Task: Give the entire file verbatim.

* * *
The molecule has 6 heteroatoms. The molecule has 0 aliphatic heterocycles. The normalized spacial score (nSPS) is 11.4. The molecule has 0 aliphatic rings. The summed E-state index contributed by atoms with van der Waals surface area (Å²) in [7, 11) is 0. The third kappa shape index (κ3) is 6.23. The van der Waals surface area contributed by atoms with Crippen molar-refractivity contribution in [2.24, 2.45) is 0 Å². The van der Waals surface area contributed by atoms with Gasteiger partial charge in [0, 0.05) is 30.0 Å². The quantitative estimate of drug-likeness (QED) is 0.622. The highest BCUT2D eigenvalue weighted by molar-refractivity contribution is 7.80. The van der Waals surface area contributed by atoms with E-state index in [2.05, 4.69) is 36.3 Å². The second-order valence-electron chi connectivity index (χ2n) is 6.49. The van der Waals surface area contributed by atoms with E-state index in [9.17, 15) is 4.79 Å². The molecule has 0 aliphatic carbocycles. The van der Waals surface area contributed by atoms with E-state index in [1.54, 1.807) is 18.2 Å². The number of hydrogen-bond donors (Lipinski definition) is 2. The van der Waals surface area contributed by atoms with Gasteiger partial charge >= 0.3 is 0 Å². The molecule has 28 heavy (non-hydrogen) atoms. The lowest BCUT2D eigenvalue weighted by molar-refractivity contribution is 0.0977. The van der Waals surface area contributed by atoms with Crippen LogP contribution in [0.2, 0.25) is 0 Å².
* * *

The molecule has 6 heteroatoms. The molecule has 0 aliphatic heterocycles. The normalized spacial score (nSPS) is 11.4. The molecule has 0 aliphatic rings. The summed E-state index contributed by atoms with van der Waals surface area (Å²) in [7, 11) is 0. The third kappa shape index (κ3) is 6.23. The van der Waals surface area contributed by atoms with Crippen molar-refractivity contribution in [2.24, 2.45) is 0 Å². The van der Waals surface area contributed by atoms with Gasteiger partial charge in [0, 0.05) is 30.0 Å². The quantitative estimate of drug-likeness (QED) is 0.622. The highest BCUT2D eigenvalue weighted by molar-refractivity contribution is 7.80. The van der Waals surface area contributed by atoms with E-state index in [2.05, 4.69) is 36.3 Å². The second-order valence-electron chi connectivity index (χ2n) is 6.49. The van der Waals surface area contributed by atoms with E-state index in [9.17, 15) is 4.79 Å². The molecule has 0 aliphatic carbocycles. The van der Waals surface area contributed by atoms with E-state index in [1.54, 1.807) is 18.2 Å². The number of hydrogen-bond donors (Lipinski definition) is 2. The van der Waals surface area contributed by atoms with Gasteiger partial charge >= 0.3 is 0 Å². The molecule has 28 heavy (non-hydrogen) atoms. The lowest BCUT2D eigenvalue weighted by molar-refractivity contribution is 0.0977. The van der Waals surface area contributed by atoms with Crippen LogP contribution in [0.2, 0.25) is 0 Å².